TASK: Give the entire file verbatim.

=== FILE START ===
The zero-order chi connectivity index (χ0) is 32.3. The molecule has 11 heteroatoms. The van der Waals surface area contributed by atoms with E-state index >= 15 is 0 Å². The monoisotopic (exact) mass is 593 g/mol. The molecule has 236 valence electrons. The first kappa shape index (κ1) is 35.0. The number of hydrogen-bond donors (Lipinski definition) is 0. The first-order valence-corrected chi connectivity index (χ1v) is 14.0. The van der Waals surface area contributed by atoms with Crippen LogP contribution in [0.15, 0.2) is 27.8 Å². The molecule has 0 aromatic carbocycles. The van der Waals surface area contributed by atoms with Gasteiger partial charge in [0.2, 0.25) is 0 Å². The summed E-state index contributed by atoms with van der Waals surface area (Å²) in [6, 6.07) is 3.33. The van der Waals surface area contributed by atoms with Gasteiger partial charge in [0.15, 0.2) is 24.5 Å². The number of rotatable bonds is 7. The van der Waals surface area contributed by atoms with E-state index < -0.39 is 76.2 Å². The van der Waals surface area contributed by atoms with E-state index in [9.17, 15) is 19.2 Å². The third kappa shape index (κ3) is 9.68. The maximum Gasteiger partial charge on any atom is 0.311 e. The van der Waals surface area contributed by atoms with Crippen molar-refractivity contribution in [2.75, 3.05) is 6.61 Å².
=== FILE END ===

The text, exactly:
The zero-order chi connectivity index (χ0) is 32.3. The molecule has 11 heteroatoms. The van der Waals surface area contributed by atoms with E-state index >= 15 is 0 Å². The monoisotopic (exact) mass is 593 g/mol. The molecule has 236 valence electrons. The first kappa shape index (κ1) is 35.0. The number of hydrogen-bond donors (Lipinski definition) is 0. The first-order valence-corrected chi connectivity index (χ1v) is 14.0. The van der Waals surface area contributed by atoms with Crippen LogP contribution in [0.15, 0.2) is 27.8 Å². The molecule has 0 aromatic carbocycles. The van der Waals surface area contributed by atoms with Gasteiger partial charge in [0.2, 0.25) is 0 Å². The summed E-state index contributed by atoms with van der Waals surface area (Å²) in [6, 6.07) is 3.33. The van der Waals surface area contributed by atoms with Gasteiger partial charge in [0.15, 0.2) is 24.5 Å². The number of rotatable bonds is 7. The van der Waals surface area contributed by atoms with E-state index < -0.39 is 76.2 Å². The van der Waals surface area contributed by atoms with E-state index in [9.17, 15) is 19.2 Å². The third kappa shape index (κ3) is 9.68. The maximum Gasteiger partial charge on any atom is 0.311 e. The van der Waals surface area contributed by atoms with Crippen molar-refractivity contribution in [2.75, 3.05) is 6.61 Å².